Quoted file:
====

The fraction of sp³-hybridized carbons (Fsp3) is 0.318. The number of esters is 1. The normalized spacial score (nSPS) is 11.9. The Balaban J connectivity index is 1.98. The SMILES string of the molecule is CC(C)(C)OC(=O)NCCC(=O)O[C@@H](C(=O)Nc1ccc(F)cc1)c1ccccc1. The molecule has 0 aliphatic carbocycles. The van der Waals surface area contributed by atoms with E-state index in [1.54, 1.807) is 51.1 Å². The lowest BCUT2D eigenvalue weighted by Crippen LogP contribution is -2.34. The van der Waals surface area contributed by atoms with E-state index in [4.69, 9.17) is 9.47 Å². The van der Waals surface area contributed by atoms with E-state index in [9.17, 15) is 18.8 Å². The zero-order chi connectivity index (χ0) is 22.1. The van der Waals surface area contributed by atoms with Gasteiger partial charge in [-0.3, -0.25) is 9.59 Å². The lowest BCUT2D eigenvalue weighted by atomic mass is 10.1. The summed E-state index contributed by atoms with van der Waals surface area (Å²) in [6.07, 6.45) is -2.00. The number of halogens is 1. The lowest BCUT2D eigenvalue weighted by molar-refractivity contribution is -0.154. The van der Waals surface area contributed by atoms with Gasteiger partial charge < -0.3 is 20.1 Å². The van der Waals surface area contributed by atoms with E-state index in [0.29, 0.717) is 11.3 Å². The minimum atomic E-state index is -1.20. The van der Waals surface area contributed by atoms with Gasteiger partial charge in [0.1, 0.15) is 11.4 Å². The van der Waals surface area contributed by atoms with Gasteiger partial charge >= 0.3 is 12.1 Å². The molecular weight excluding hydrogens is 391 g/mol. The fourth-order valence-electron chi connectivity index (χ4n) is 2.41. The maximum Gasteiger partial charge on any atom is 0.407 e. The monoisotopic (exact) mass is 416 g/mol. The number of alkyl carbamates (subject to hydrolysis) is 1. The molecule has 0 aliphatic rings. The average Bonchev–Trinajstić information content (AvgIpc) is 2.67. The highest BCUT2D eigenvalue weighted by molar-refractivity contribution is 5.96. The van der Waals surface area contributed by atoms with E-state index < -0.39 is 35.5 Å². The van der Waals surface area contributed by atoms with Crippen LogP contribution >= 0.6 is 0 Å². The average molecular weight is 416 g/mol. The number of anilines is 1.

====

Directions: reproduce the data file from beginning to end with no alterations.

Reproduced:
The fraction of sp³-hybridized carbons (Fsp3) is 0.318. The number of esters is 1. The normalized spacial score (nSPS) is 11.9. The Balaban J connectivity index is 1.98. The SMILES string of the molecule is CC(C)(C)OC(=O)NCCC(=O)O[C@@H](C(=O)Nc1ccc(F)cc1)c1ccccc1. The molecule has 0 aliphatic carbocycles. The van der Waals surface area contributed by atoms with E-state index in [1.54, 1.807) is 51.1 Å². The lowest BCUT2D eigenvalue weighted by Crippen LogP contribution is -2.34. The van der Waals surface area contributed by atoms with E-state index in [4.69, 9.17) is 9.47 Å². The van der Waals surface area contributed by atoms with E-state index in [9.17, 15) is 18.8 Å². The zero-order chi connectivity index (χ0) is 22.1. The van der Waals surface area contributed by atoms with Gasteiger partial charge in [-0.3, -0.25) is 9.59 Å². The lowest BCUT2D eigenvalue weighted by atomic mass is 10.1. The summed E-state index contributed by atoms with van der Waals surface area (Å²) in [6.07, 6.45) is -2.00. The number of halogens is 1. The lowest BCUT2D eigenvalue weighted by molar-refractivity contribution is -0.154. The van der Waals surface area contributed by atoms with Gasteiger partial charge < -0.3 is 20.1 Å². The van der Waals surface area contributed by atoms with E-state index in [0.29, 0.717) is 11.3 Å². The minimum atomic E-state index is -1.20. The van der Waals surface area contributed by atoms with Gasteiger partial charge in [0.1, 0.15) is 11.4 Å². The van der Waals surface area contributed by atoms with Gasteiger partial charge >= 0.3 is 12.1 Å². The molecular weight excluding hydrogens is 391 g/mol. The fourth-order valence-electron chi connectivity index (χ4n) is 2.41. The maximum Gasteiger partial charge on any atom is 0.407 e. The monoisotopic (exact) mass is 416 g/mol. The number of alkyl carbamates (subject to hydrolysis) is 1. The molecule has 0 aliphatic rings. The average Bonchev–Trinajstić information content (AvgIpc) is 2.67. The highest BCUT2D eigenvalue weighted by molar-refractivity contribution is 5.96. The van der Waals surface area contributed by atoms with E-state index < -0.39 is 35.5 Å². The van der Waals surface area contributed by atoms with Crippen LogP contribution >= 0.6 is 0 Å². The average molecular weight is 416 g/mol. The number of anilines is 1.